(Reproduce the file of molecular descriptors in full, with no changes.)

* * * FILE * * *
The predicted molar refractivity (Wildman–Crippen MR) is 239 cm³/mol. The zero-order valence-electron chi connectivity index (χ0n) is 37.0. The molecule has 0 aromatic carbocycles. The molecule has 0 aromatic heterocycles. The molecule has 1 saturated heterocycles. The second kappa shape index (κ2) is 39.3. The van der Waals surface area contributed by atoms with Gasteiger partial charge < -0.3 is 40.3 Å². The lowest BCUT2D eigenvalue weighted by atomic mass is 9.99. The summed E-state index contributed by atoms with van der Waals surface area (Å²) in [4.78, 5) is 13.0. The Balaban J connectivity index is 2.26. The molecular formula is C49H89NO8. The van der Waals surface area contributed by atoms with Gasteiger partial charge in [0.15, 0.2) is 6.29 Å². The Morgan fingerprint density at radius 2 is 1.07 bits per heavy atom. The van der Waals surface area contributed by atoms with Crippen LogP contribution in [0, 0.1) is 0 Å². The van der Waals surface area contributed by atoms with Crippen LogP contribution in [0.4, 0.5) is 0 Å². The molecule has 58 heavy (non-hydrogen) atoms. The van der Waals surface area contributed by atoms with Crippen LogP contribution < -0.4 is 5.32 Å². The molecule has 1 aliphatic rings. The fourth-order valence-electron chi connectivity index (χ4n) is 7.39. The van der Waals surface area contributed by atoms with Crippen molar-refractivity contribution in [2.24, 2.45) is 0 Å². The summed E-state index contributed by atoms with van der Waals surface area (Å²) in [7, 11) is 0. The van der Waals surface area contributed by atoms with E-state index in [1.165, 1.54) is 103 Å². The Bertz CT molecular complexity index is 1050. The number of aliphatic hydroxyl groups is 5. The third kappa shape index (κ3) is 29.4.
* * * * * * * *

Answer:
The predicted molar refractivity (Wildman–Crippen MR) is 239 cm³/mol. The zero-order valence-electron chi connectivity index (χ0n) is 37.0. The molecule has 0 aromatic carbocycles. The molecule has 0 aromatic heterocycles. The molecule has 1 saturated heterocycles. The second kappa shape index (κ2) is 39.3. The van der Waals surface area contributed by atoms with Gasteiger partial charge < -0.3 is 40.3 Å². The lowest BCUT2D eigenvalue weighted by atomic mass is 9.99. The summed E-state index contributed by atoms with van der Waals surface area (Å²) in [4.78, 5) is 13.0. The Balaban J connectivity index is 2.26. The molecular formula is C49H89NO8. The van der Waals surface area contributed by atoms with Gasteiger partial charge in [0.15, 0.2) is 6.29 Å². The Morgan fingerprint density at radius 2 is 1.07 bits per heavy atom. The van der Waals surface area contributed by atoms with Crippen LogP contribution in [0, 0.1) is 0 Å². The van der Waals surface area contributed by atoms with Crippen LogP contribution in [0.4, 0.5) is 0 Å². The molecule has 58 heavy (non-hydrogen) atoms. The van der Waals surface area contributed by atoms with Crippen LogP contribution < -0.4 is 5.32 Å². The molecule has 1 aliphatic rings. The fourth-order valence-electron chi connectivity index (χ4n) is 7.39. The van der Waals surface area contributed by atoms with Crippen molar-refractivity contribution in [2.24, 2.45) is 0 Å². The summed E-state index contributed by atoms with van der Waals surface area (Å²) in [7, 11) is 0. The van der Waals surface area contributed by atoms with E-state index in [1.165, 1.54) is 103 Å². The Bertz CT molecular complexity index is 1050. The number of aliphatic hydroxyl groups is 5. The third kappa shape index (κ3) is 29.4.